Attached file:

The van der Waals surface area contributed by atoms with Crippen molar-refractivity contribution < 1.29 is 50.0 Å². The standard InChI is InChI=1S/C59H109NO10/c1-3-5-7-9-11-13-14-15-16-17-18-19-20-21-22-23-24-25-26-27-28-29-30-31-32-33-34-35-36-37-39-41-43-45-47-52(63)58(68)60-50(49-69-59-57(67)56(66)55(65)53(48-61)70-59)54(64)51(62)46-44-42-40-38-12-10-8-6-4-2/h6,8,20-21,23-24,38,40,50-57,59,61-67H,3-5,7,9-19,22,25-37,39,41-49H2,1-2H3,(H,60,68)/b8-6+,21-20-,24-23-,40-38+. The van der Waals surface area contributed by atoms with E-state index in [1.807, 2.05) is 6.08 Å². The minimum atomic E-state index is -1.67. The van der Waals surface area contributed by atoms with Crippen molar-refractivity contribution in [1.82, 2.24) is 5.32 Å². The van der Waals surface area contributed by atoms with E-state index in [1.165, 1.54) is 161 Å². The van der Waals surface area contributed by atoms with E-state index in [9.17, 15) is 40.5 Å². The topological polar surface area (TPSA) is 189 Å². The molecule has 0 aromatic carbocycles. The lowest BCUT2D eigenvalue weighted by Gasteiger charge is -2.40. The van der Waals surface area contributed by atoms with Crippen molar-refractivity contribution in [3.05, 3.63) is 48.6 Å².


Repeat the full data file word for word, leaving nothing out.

The van der Waals surface area contributed by atoms with Crippen molar-refractivity contribution < 1.29 is 50.0 Å². The standard InChI is InChI=1S/C59H109NO10/c1-3-5-7-9-11-13-14-15-16-17-18-19-20-21-22-23-24-25-26-27-28-29-30-31-32-33-34-35-36-37-39-41-43-45-47-52(63)58(68)60-50(49-69-59-57(67)56(66)55(65)53(48-61)70-59)54(64)51(62)46-44-42-40-38-12-10-8-6-4-2/h6,8,20-21,23-24,38,40,50-57,59,61-67H,3-5,7,9-19,22,25-37,39,41-49H2,1-2H3,(H,60,68)/b8-6+,21-20-,24-23-,40-38+. The van der Waals surface area contributed by atoms with E-state index in [1.807, 2.05) is 6.08 Å². The minimum atomic E-state index is -1.67. The van der Waals surface area contributed by atoms with Crippen molar-refractivity contribution in [1.82, 2.24) is 5.32 Å². The van der Waals surface area contributed by atoms with E-state index in [1.165, 1.54) is 161 Å². The van der Waals surface area contributed by atoms with E-state index in [9.17, 15) is 40.5 Å². The topological polar surface area (TPSA) is 189 Å². The molecule has 0 aromatic carbocycles. The lowest BCUT2D eigenvalue weighted by Gasteiger charge is -2.40. The van der Waals surface area contributed by atoms with Crippen molar-refractivity contribution in [3.05, 3.63) is 48.6 Å².